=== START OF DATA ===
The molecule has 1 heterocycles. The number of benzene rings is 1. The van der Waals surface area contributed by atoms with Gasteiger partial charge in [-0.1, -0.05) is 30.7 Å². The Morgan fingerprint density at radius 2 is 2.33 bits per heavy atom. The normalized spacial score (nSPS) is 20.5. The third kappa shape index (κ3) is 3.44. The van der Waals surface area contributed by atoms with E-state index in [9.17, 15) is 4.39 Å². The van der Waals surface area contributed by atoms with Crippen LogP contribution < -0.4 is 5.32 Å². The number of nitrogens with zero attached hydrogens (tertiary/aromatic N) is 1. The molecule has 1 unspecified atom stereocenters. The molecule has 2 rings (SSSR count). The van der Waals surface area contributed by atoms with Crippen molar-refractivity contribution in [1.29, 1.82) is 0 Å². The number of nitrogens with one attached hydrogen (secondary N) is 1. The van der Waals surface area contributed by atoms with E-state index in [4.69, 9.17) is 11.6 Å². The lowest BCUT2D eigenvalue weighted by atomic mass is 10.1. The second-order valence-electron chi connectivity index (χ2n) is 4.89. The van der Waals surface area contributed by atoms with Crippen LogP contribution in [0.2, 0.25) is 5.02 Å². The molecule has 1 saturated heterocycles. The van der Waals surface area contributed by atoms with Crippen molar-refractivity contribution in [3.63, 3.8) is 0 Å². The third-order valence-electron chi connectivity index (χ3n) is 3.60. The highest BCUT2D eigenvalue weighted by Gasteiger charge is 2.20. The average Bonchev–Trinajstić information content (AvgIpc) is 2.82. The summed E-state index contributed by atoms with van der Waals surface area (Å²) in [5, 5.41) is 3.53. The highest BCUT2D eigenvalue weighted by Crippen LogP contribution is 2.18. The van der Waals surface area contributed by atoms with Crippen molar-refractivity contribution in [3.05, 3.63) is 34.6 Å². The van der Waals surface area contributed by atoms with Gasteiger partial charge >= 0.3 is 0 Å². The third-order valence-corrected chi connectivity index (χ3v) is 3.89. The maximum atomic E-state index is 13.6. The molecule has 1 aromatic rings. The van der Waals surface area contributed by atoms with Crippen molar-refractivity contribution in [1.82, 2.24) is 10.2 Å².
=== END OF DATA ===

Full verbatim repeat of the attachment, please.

The molecule has 1 heterocycles. The number of benzene rings is 1. The van der Waals surface area contributed by atoms with Gasteiger partial charge in [-0.1, -0.05) is 30.7 Å². The Morgan fingerprint density at radius 2 is 2.33 bits per heavy atom. The normalized spacial score (nSPS) is 20.5. The third kappa shape index (κ3) is 3.44. The van der Waals surface area contributed by atoms with E-state index in [9.17, 15) is 4.39 Å². The van der Waals surface area contributed by atoms with Crippen LogP contribution < -0.4 is 5.32 Å². The number of nitrogens with zero attached hydrogens (tertiary/aromatic N) is 1. The molecule has 1 unspecified atom stereocenters. The molecule has 2 rings (SSSR count). The van der Waals surface area contributed by atoms with Crippen molar-refractivity contribution in [1.29, 1.82) is 0 Å². The number of nitrogens with one attached hydrogen (secondary N) is 1. The van der Waals surface area contributed by atoms with E-state index in [4.69, 9.17) is 11.6 Å². The lowest BCUT2D eigenvalue weighted by atomic mass is 10.1. The second-order valence-electron chi connectivity index (χ2n) is 4.89. The van der Waals surface area contributed by atoms with Crippen LogP contribution in [0.2, 0.25) is 5.02 Å². The molecule has 1 saturated heterocycles. The van der Waals surface area contributed by atoms with Crippen molar-refractivity contribution in [3.63, 3.8) is 0 Å². The third-order valence-electron chi connectivity index (χ3n) is 3.60. The highest BCUT2D eigenvalue weighted by Gasteiger charge is 2.20. The average Bonchev–Trinajstić information content (AvgIpc) is 2.82. The summed E-state index contributed by atoms with van der Waals surface area (Å²) in [5, 5.41) is 3.53. The highest BCUT2D eigenvalue weighted by Crippen LogP contribution is 2.18. The van der Waals surface area contributed by atoms with Crippen molar-refractivity contribution in [3.05, 3.63) is 34.6 Å². The van der Waals surface area contributed by atoms with Gasteiger partial charge >= 0.3 is 0 Å². The third-order valence-corrected chi connectivity index (χ3v) is 3.89. The maximum atomic E-state index is 13.6. The molecule has 1 aromatic rings. The van der Waals surface area contributed by atoms with Crippen molar-refractivity contribution in [1.82, 2.24) is 10.2 Å².